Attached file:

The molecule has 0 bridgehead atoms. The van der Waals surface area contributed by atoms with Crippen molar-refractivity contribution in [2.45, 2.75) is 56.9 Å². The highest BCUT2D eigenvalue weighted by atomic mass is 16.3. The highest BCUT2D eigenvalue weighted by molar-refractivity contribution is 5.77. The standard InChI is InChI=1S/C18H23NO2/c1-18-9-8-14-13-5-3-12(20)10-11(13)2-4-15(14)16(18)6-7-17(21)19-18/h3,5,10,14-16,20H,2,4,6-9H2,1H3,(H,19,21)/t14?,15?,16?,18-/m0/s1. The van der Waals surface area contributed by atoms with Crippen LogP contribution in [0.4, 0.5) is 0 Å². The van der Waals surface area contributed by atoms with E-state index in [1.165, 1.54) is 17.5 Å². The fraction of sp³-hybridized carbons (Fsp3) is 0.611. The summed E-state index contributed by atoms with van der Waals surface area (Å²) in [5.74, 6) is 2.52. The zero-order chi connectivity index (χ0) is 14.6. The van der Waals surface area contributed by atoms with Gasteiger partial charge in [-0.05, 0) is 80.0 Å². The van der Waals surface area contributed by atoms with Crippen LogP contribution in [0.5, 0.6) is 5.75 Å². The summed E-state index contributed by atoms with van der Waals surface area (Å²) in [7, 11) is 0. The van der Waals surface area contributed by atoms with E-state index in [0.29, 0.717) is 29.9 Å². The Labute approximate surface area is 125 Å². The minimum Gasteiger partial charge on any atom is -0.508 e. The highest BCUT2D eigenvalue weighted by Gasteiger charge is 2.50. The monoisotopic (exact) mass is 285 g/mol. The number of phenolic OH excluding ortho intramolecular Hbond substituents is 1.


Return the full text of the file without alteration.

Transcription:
The molecule has 0 bridgehead atoms. The van der Waals surface area contributed by atoms with Crippen molar-refractivity contribution in [2.45, 2.75) is 56.9 Å². The highest BCUT2D eigenvalue weighted by atomic mass is 16.3. The highest BCUT2D eigenvalue weighted by molar-refractivity contribution is 5.77. The standard InChI is InChI=1S/C18H23NO2/c1-18-9-8-14-13-5-3-12(20)10-11(13)2-4-15(14)16(18)6-7-17(21)19-18/h3,5,10,14-16,20H,2,4,6-9H2,1H3,(H,19,21)/t14?,15?,16?,18-/m0/s1. The van der Waals surface area contributed by atoms with Crippen LogP contribution in [0.4, 0.5) is 0 Å². The van der Waals surface area contributed by atoms with E-state index in [1.165, 1.54) is 17.5 Å². The fraction of sp³-hybridized carbons (Fsp3) is 0.611. The summed E-state index contributed by atoms with van der Waals surface area (Å²) in [5.74, 6) is 2.52. The zero-order chi connectivity index (χ0) is 14.6. The van der Waals surface area contributed by atoms with Gasteiger partial charge in [-0.05, 0) is 80.0 Å². The van der Waals surface area contributed by atoms with Crippen LogP contribution in [0.5, 0.6) is 5.75 Å². The summed E-state index contributed by atoms with van der Waals surface area (Å²) in [7, 11) is 0. The van der Waals surface area contributed by atoms with E-state index in [0.29, 0.717) is 29.9 Å². The Labute approximate surface area is 125 Å². The minimum Gasteiger partial charge on any atom is -0.508 e. The highest BCUT2D eigenvalue weighted by Gasteiger charge is 2.50. The monoisotopic (exact) mass is 285 g/mol. The number of phenolic OH excluding ortho intramolecular Hbond substituents is 1.